Kids Saving the Rainforest participated in the Científicos Fair at the Manuel Antonio school as judges representing KSTR, we saw many interesting projects y kids worried about the animals of the World.
Mandy is a yellow mandible Toucan the most common in the area of Manuel Antonio.
Happy birthday Chicles!
Chicles the 2-fingered sloth came in almost exactly 1 year ago on Aug.24th, orphaned at an age estimated to be 2 weeks...which basically makes this is his 1yr birthday.
He’s come such a long way since his tiny nugget days!
Jorge (aka Speedy) the sloth finally got released!
After much effort & research into tracking options & the suitability of our surrounding property, we have released our very FIRST hand-raised sloth onsite with our brand new tracking program.
Using a combination of VHF telemetry & GPS, we will be keeping tabs on Speedy to see if he has all the needed skills to survive (and will eat enough of the available leaves).
If you would like to be part of our tracking program for Speedy or the next 2 sloths going out, please get in touch!
We are so happy he’s made it out into the trees!
Meet Smokey. He came in a few nights after Dudley. Smokey was hanging onto his mom when she was electrocuted on a power line in Manual Antonio. Tragically, the mom died and Smokey suffered some electrical burns on his eye, chin and underside. This pic is from when he first came in. He is a few weeks older than Dudley and bigger than her. They will be introduced soon and hopefully like each other so they will be able to be together growing up.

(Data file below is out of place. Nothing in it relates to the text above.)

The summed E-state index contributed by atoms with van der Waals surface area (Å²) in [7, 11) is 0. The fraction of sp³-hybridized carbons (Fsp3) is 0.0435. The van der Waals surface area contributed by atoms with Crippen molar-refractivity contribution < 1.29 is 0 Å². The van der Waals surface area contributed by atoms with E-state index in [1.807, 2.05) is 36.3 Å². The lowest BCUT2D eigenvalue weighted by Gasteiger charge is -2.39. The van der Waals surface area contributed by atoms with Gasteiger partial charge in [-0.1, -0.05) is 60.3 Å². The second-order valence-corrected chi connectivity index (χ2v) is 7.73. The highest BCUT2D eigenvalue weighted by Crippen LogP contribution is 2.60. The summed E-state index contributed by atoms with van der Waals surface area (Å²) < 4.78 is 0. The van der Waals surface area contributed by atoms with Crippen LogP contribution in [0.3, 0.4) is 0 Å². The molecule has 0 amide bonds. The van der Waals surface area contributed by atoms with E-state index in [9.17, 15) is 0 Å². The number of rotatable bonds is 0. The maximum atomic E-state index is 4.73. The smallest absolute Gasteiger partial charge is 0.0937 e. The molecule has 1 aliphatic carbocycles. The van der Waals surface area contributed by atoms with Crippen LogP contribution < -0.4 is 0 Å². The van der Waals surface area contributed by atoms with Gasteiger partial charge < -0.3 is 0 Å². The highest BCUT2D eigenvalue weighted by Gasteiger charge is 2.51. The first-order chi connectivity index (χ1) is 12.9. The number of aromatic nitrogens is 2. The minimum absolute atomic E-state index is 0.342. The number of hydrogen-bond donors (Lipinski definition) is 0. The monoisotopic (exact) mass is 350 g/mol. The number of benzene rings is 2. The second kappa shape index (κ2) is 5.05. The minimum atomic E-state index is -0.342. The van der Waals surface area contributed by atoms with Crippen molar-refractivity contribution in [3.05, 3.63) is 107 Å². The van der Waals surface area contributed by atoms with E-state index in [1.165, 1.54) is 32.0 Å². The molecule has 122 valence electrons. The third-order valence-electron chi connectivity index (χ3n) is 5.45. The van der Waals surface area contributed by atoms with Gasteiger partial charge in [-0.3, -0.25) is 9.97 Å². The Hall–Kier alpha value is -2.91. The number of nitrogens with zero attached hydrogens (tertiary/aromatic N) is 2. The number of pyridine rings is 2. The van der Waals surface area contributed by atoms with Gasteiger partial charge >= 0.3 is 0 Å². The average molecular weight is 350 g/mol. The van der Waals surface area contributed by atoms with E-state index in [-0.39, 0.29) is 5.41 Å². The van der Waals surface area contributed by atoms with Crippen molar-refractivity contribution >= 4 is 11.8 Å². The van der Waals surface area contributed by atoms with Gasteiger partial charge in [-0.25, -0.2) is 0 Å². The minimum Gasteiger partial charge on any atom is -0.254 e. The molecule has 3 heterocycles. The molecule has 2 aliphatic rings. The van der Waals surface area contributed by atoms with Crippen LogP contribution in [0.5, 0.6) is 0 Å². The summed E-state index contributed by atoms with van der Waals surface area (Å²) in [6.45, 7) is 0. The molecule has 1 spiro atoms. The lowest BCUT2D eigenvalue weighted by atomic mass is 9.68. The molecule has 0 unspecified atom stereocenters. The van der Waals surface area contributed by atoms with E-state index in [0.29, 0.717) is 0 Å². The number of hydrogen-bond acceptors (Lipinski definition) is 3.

The most common injuries in Costa Rica to wildlife come from car strikes, electrocution from the power lines and dog attacks. Of all of the animals who have come in to KSTR since I have been there, car strikes has been the most common. KSTR is working with the power company ICE to put up animal crossings (bridges) in the area to stop the animal electrocutions. ICE is also installing more properly covered power lines.
KSTR's sloth release study is well underway! Twice a day the tracking team of staff and volunteers has gone out to locate Jorge the two-toed sloth using a radio antenna that picks up a signal coming from his collar. So far, results show that he is mobile and primarily active at night, which is natural two-toed sloth behavior.
Of course, "active" is a relative term with these animals which are, after all, sloths. For example, this morning Jorge was observed high in a tree, where his only action was to scratch himself twice over the course of thirty minutes. He also yawned. What a busy morning.
Luna the raccoon came to us after she was found alone on the ground without her mother or siblings anywhere near.
She was only a few days old & had a tiny wound on her head, so she may have been carried away by another animal.
Luna is doing very well here and should be opening her eyes any minute now!
KSTR is taking the challenge to fight climate change!! We will keep posting more ways that each person can make a difference!